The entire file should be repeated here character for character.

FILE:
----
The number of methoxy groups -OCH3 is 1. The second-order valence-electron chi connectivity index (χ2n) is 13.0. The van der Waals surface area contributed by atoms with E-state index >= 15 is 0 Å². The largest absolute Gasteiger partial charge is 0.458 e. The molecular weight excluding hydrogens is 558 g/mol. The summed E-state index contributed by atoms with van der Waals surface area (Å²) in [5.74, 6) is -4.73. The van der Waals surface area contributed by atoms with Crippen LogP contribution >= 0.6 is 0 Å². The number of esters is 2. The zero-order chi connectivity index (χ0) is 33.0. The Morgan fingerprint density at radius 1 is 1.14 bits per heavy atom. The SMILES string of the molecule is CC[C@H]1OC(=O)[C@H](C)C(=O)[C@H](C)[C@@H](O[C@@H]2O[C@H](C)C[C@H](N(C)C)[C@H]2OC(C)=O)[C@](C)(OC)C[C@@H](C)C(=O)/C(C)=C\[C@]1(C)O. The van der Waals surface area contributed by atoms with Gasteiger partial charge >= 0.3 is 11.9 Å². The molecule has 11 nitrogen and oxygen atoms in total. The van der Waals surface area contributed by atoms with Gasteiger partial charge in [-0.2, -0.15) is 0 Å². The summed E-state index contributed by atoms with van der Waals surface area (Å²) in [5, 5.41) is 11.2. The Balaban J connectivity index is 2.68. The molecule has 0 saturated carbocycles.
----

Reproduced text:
The number of methoxy groups -OCH3 is 1. The second-order valence-electron chi connectivity index (χ2n) is 13.0. The van der Waals surface area contributed by atoms with E-state index >= 15 is 0 Å². The largest absolute Gasteiger partial charge is 0.458 e. The molecular weight excluding hydrogens is 558 g/mol. The summed E-state index contributed by atoms with van der Waals surface area (Å²) in [5.74, 6) is -4.73. The van der Waals surface area contributed by atoms with Crippen LogP contribution >= 0.6 is 0 Å². The number of esters is 2. The zero-order chi connectivity index (χ0) is 33.0. The Morgan fingerprint density at radius 1 is 1.14 bits per heavy atom. The SMILES string of the molecule is CC[C@H]1OC(=O)[C@H](C)C(=O)[C@H](C)[C@@H](O[C@@H]2O[C@H](C)C[C@H](N(C)C)[C@H]2OC(C)=O)[C@](C)(OC)C[C@@H](C)C(=O)/C(C)=C\[C@]1(C)O. The van der Waals surface area contributed by atoms with Gasteiger partial charge >= 0.3 is 11.9 Å². The molecule has 11 nitrogen and oxygen atoms in total. The van der Waals surface area contributed by atoms with Gasteiger partial charge in [-0.2, -0.15) is 0 Å². The summed E-state index contributed by atoms with van der Waals surface area (Å²) in [5, 5.41) is 11.2. The Balaban J connectivity index is 2.68. The molecule has 0 saturated carbocycles.